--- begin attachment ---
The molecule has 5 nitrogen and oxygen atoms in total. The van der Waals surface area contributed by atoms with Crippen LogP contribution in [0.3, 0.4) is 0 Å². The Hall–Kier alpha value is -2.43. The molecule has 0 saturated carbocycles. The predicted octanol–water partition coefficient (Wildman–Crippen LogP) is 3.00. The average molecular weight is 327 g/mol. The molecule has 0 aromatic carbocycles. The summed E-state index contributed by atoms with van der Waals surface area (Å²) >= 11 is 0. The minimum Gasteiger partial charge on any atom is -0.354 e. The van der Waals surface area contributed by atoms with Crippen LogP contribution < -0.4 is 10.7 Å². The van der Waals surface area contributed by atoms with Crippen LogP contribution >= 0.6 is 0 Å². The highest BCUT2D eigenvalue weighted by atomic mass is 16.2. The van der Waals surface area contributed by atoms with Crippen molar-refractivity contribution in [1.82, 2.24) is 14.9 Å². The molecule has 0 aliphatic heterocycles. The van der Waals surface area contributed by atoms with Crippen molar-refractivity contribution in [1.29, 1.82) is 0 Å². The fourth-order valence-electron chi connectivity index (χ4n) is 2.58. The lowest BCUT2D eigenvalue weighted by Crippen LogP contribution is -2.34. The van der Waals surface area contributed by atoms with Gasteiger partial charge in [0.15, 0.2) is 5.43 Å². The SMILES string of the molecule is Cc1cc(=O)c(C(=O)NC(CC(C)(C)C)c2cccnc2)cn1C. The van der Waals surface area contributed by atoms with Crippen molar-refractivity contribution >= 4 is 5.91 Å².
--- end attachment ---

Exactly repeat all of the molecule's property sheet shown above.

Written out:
The molecule has 5 nitrogen and oxygen atoms in total. The van der Waals surface area contributed by atoms with Crippen LogP contribution in [0.3, 0.4) is 0 Å². The Hall–Kier alpha value is -2.43. The molecule has 0 saturated carbocycles. The predicted octanol–water partition coefficient (Wildman–Crippen LogP) is 3.00. The average molecular weight is 327 g/mol. The molecule has 0 aromatic carbocycles. The summed E-state index contributed by atoms with van der Waals surface area (Å²) >= 11 is 0. The minimum Gasteiger partial charge on any atom is -0.354 e. The van der Waals surface area contributed by atoms with Crippen LogP contribution < -0.4 is 10.7 Å². The van der Waals surface area contributed by atoms with Crippen LogP contribution >= 0.6 is 0 Å². The highest BCUT2D eigenvalue weighted by atomic mass is 16.2. The van der Waals surface area contributed by atoms with Crippen molar-refractivity contribution in [1.82, 2.24) is 14.9 Å². The molecule has 0 aliphatic heterocycles. The van der Waals surface area contributed by atoms with Crippen molar-refractivity contribution in [1.29, 1.82) is 0 Å². The fourth-order valence-electron chi connectivity index (χ4n) is 2.58. The lowest BCUT2D eigenvalue weighted by Crippen LogP contribution is -2.34. The van der Waals surface area contributed by atoms with Gasteiger partial charge in [0.15, 0.2) is 5.43 Å². The SMILES string of the molecule is Cc1cc(=O)c(C(=O)NC(CC(C)(C)C)c2cccnc2)cn1C. The van der Waals surface area contributed by atoms with Crippen molar-refractivity contribution >= 4 is 5.91 Å².